Laura: Last weekend, the notion of ‘the will of the people’ was raised on all sides of the House of Commons, without any clear consensus about who exactly is included in that category in today’s divided nation. One forum for expressing popular opinion that has recently gained traction, and scrutiny, is the e-petition. In the law-minded society of early-modern England, speculative petitions were one of the only legitimate means to seek redress from the government. They made it possible for competing visions of political culture and policy to emerge, just as we see today. Generally speaking, as the role of legal expertise and the need for expensive lobbying declined, and technology and mass forms of communication emerged, the process of political expression has been democratised. The advent of more clearly regulated forms of political expression seems to have left the role of the petition a little unclear. The study of the surviving historical petitions can provide vivid insights into the lives and demands of past peoples. They also illuminate the development of today’s participatory politics. Nevertheless, defining a coherent ‘will of the people’ may be as difficult for historians as it is for current politicians.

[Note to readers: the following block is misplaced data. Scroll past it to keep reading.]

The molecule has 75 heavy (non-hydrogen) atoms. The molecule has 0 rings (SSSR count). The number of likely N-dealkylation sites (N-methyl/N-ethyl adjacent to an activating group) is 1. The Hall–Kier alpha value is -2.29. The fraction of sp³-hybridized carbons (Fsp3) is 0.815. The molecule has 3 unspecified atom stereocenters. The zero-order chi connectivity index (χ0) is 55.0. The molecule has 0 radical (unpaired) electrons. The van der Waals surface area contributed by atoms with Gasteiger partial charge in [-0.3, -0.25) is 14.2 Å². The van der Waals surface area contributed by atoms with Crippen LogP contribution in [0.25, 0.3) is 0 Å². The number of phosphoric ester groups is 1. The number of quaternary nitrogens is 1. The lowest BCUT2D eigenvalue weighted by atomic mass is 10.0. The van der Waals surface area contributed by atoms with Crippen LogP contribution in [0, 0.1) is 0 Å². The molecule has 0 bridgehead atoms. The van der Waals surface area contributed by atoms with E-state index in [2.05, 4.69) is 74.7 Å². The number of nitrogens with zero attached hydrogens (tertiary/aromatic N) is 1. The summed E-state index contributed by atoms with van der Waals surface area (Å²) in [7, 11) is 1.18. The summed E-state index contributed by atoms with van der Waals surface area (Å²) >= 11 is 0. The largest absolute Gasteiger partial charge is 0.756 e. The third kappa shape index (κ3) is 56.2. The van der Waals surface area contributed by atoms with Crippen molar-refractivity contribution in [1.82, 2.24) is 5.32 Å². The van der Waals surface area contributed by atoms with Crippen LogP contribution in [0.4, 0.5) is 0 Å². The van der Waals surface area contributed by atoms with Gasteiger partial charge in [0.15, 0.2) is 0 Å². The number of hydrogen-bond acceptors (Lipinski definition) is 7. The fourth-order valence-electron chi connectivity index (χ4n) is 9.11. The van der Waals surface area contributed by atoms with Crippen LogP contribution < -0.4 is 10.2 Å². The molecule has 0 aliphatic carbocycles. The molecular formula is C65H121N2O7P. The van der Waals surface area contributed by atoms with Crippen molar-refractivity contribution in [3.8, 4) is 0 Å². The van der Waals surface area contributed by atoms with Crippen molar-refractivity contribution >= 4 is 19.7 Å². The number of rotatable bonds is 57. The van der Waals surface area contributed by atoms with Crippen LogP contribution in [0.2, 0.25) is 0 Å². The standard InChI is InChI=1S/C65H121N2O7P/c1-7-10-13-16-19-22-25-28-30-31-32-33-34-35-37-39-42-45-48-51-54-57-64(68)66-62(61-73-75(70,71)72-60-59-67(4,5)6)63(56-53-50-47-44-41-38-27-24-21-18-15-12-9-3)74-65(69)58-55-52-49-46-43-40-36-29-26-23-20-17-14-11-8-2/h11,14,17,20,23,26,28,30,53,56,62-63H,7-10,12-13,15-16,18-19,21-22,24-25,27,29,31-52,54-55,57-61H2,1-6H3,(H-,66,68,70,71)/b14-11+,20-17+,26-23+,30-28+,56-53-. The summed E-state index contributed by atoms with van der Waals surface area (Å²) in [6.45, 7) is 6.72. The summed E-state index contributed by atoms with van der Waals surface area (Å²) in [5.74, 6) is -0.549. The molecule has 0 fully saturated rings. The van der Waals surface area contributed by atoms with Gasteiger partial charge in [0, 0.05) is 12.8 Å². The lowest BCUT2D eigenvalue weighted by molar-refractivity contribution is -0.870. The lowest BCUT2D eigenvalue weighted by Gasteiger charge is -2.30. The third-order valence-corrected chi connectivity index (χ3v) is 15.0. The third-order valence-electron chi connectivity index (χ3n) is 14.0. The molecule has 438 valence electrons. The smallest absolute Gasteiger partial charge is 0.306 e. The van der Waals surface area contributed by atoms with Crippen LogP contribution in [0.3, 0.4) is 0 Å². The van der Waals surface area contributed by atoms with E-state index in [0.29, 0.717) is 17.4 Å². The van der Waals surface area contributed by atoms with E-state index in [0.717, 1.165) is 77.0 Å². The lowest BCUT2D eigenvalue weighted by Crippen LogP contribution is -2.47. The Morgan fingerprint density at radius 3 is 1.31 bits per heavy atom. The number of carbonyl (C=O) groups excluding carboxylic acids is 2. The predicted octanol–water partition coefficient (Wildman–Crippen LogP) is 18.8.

Aoife: The past is both a gift and a challenge for the present. The Irish Famine has been invoked by politicians throughout history. Individuals like nineteenth-century nationalist politician, Charles Stewart Parnell, and republican activist, Maud Gonne, popularised the image of Queen Victoria as the unfeeling ‘famine queen’ who donated only £5 to Ireland and lived in opulence and splendour while her subjects across the Irish Sea starved to death. This story is untrue, as Queen Victoria actually contributed £2,000 to famine relief. More recently, the former, Taoiseach of Ireland, Enda Kenny, garnered international praise for his speech at the White House in 2017. Kenny described the welcome Irish emigrants received in the United States during the nineteenth century, and it was widely interpreted as a criticism of Donald Trump’s recently instated travel ban. However, in this instance, Kenny’s invocation of the past could equally have been used to criticise the actions of his own government, which in 2018 rejected 70 per cent of all applications for asylum. Hence, we must be wary of politicians, in the past and the present, relying on historical anecdote, and interrogate whether they are doing so in a meaningful way, or simply relying upon the past for a rhetorical flourish, or even pedalling a story that simply is not true.